Professor Roger Copeland holds a chair in Theatre and Dance at Oberlin College. His books include the widely used anthology, ‘What Is Dance?’ (Oxford University Press, l983) and ‘Merce Cunningham: The Modernizing of Modern Dance’ (Routledge, 2004). He has just finished writing and directing his first feature length film ‘The Unrecovered’, a fictional narrative about the psychological aftermath of 9/11.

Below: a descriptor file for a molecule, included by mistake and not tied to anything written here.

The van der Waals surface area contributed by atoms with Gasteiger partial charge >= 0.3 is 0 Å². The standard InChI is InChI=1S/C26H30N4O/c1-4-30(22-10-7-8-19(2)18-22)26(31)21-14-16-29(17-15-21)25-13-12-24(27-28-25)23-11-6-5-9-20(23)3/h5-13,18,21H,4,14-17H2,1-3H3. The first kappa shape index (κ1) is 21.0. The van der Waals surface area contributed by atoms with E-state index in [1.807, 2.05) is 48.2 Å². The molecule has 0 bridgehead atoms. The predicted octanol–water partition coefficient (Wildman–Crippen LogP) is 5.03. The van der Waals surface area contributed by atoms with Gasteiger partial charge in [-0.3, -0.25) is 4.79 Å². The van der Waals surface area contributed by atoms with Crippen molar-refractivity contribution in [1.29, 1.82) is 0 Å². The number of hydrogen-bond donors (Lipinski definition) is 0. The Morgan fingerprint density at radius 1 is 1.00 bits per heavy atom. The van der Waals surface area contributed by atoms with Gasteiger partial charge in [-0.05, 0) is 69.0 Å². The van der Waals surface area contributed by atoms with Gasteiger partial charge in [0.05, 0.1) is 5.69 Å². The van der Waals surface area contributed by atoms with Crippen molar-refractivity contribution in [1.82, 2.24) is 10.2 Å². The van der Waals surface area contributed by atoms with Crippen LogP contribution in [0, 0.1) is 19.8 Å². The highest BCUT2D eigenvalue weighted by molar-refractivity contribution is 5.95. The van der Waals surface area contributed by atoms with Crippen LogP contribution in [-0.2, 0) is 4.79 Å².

Nothing feels more antithetical to the spirit of dance than Andy Warhol’s legendary mode of disengagement, his desire to remain uninvolved, unmoved, untouched, both emotionally and kinetically. But Warhol exerted a considerable influence on experimental dance during the 1960s—an influence especially visible in the work of the so-called post-modern choreographers who created their most innovative dances under the auspices of The Judson Dance Theatre. Conversely, Warhol himself was undoubtedly influenced (in ways that have yet to be widely acknowledged) by some of the work he is known to have seen at Judson, particularly the early dances of Yvonne Rainer. This paper will examines that reciprocal exchange of influence.